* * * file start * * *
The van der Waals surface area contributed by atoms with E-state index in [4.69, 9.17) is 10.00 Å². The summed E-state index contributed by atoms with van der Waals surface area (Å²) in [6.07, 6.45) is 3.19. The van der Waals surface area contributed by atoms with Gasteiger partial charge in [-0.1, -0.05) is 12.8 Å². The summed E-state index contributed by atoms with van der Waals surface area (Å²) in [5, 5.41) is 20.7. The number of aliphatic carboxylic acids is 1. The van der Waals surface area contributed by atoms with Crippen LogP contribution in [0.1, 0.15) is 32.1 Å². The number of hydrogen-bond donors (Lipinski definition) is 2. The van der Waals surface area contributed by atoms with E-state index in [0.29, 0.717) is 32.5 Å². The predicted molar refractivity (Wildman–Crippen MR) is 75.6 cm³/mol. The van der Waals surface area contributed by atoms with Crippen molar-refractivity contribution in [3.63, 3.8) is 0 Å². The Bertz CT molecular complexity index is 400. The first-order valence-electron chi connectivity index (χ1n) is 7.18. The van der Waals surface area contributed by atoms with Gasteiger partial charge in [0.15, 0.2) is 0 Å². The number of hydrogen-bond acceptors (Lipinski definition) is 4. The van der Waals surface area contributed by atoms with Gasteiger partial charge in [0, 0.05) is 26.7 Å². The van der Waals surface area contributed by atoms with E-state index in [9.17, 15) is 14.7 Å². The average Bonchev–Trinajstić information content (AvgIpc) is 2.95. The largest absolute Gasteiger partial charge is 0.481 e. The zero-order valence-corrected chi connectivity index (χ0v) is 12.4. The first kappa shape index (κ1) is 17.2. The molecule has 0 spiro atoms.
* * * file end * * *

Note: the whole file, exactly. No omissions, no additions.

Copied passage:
The van der Waals surface area contributed by atoms with E-state index in [4.69, 9.17) is 10.00 Å². The summed E-state index contributed by atoms with van der Waals surface area (Å²) in [6.07, 6.45) is 3.19. The van der Waals surface area contributed by atoms with Gasteiger partial charge in [-0.1, -0.05) is 12.8 Å². The summed E-state index contributed by atoms with van der Waals surface area (Å²) in [5, 5.41) is 20.7. The number of aliphatic carboxylic acids is 1. The van der Waals surface area contributed by atoms with Crippen LogP contribution in [0.1, 0.15) is 32.1 Å². The number of hydrogen-bond donors (Lipinski definition) is 2. The van der Waals surface area contributed by atoms with E-state index in [0.29, 0.717) is 32.5 Å². The predicted molar refractivity (Wildman–Crippen MR) is 75.6 cm³/mol. The van der Waals surface area contributed by atoms with Crippen molar-refractivity contribution in [3.63, 3.8) is 0 Å². The Bertz CT molecular complexity index is 400. The first-order valence-electron chi connectivity index (χ1n) is 7.18. The van der Waals surface area contributed by atoms with Gasteiger partial charge in [0.15, 0.2) is 0 Å². The number of hydrogen-bond acceptors (Lipinski definition) is 4. The van der Waals surface area contributed by atoms with Gasteiger partial charge in [0, 0.05) is 26.7 Å². The van der Waals surface area contributed by atoms with E-state index in [9.17, 15) is 14.7 Å². The average Bonchev–Trinajstić information content (AvgIpc) is 2.95. The largest absolute Gasteiger partial charge is 0.481 e. The zero-order valence-corrected chi connectivity index (χ0v) is 12.4. The first kappa shape index (κ1) is 17.2. The molecule has 0 spiro atoms.